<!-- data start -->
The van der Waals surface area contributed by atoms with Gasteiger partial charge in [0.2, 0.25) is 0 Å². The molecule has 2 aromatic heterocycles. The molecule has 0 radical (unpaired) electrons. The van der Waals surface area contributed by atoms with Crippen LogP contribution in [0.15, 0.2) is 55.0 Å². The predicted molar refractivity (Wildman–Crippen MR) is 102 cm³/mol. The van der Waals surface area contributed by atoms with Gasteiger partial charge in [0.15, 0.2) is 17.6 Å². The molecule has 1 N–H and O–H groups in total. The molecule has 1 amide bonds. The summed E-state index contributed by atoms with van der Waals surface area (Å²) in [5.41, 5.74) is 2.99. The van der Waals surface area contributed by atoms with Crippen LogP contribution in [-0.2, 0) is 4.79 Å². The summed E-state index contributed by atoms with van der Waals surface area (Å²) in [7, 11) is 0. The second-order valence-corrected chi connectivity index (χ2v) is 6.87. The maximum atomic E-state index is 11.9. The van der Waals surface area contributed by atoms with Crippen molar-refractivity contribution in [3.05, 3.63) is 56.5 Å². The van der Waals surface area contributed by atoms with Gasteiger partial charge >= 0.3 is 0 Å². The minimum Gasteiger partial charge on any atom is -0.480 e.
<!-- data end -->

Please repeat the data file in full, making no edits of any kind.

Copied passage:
The van der Waals surface area contributed by atoms with Gasteiger partial charge in [0.2, 0.25) is 0 Å². The molecule has 2 aromatic heterocycles. The molecule has 0 radical (unpaired) electrons. The van der Waals surface area contributed by atoms with Crippen LogP contribution in [0.15, 0.2) is 55.0 Å². The predicted molar refractivity (Wildman–Crippen MR) is 102 cm³/mol. The van der Waals surface area contributed by atoms with Gasteiger partial charge in [0.15, 0.2) is 17.6 Å². The molecule has 1 N–H and O–H groups in total. The molecule has 1 amide bonds. The summed E-state index contributed by atoms with van der Waals surface area (Å²) in [5.41, 5.74) is 2.99. The van der Waals surface area contributed by atoms with Crippen LogP contribution in [-0.2, 0) is 4.79 Å². The summed E-state index contributed by atoms with van der Waals surface area (Å²) in [7, 11) is 0. The second-order valence-corrected chi connectivity index (χ2v) is 6.87. The maximum atomic E-state index is 11.9. The van der Waals surface area contributed by atoms with Crippen molar-refractivity contribution in [3.05, 3.63) is 56.5 Å². The van der Waals surface area contributed by atoms with Gasteiger partial charge >= 0.3 is 0 Å². The minimum Gasteiger partial charge on any atom is -0.480 e.